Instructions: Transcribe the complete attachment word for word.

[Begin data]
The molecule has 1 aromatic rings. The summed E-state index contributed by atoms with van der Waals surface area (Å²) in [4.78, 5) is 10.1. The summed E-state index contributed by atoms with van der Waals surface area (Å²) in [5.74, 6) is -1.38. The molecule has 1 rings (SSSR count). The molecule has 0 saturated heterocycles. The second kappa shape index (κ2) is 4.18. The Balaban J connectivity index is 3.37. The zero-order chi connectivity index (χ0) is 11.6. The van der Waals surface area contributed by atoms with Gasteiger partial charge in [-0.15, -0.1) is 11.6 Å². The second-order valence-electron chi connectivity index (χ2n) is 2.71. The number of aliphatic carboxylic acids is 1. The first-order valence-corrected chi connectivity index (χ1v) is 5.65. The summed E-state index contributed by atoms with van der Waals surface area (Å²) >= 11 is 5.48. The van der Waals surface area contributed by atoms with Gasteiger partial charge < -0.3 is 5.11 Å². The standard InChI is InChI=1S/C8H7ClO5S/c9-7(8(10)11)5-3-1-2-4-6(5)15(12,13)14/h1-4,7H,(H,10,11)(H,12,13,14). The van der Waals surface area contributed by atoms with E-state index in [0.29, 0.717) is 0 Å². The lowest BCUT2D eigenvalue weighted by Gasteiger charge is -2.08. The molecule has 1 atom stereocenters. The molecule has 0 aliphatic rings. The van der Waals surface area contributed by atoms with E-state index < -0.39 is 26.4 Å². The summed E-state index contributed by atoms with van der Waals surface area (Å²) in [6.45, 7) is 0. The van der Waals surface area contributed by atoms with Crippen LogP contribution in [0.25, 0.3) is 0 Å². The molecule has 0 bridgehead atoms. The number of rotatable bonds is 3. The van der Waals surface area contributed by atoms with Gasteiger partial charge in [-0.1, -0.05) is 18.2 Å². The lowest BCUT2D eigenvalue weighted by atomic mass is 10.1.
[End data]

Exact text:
The molecule has 1 aromatic rings. The summed E-state index contributed by atoms with van der Waals surface area (Å²) in [4.78, 5) is 10.1. The summed E-state index contributed by atoms with van der Waals surface area (Å²) in [5.74, 6) is -1.38. The molecule has 1 rings (SSSR count). The molecule has 0 saturated heterocycles. The second kappa shape index (κ2) is 4.18. The Balaban J connectivity index is 3.37. The zero-order chi connectivity index (χ0) is 11.6. The van der Waals surface area contributed by atoms with Gasteiger partial charge in [-0.15, -0.1) is 11.6 Å². The second-order valence-electron chi connectivity index (χ2n) is 2.71. The number of aliphatic carboxylic acids is 1. The first-order valence-corrected chi connectivity index (χ1v) is 5.65. The summed E-state index contributed by atoms with van der Waals surface area (Å²) >= 11 is 5.48. The van der Waals surface area contributed by atoms with Gasteiger partial charge < -0.3 is 5.11 Å². The standard InChI is InChI=1S/C8H7ClO5S/c9-7(8(10)11)5-3-1-2-4-6(5)15(12,13)14/h1-4,7H,(H,10,11)(H,12,13,14). The van der Waals surface area contributed by atoms with E-state index in [0.29, 0.717) is 0 Å². The lowest BCUT2D eigenvalue weighted by Gasteiger charge is -2.08. The molecule has 1 atom stereocenters. The molecule has 0 aliphatic rings. The van der Waals surface area contributed by atoms with E-state index < -0.39 is 26.4 Å². The summed E-state index contributed by atoms with van der Waals surface area (Å²) in [6.45, 7) is 0. The van der Waals surface area contributed by atoms with Crippen LogP contribution in [0.25, 0.3) is 0 Å². The molecule has 0 bridgehead atoms. The number of rotatable bonds is 3. The van der Waals surface area contributed by atoms with Gasteiger partial charge in [-0.1, -0.05) is 18.2 Å². The lowest BCUT2D eigenvalue weighted by atomic mass is 10.1.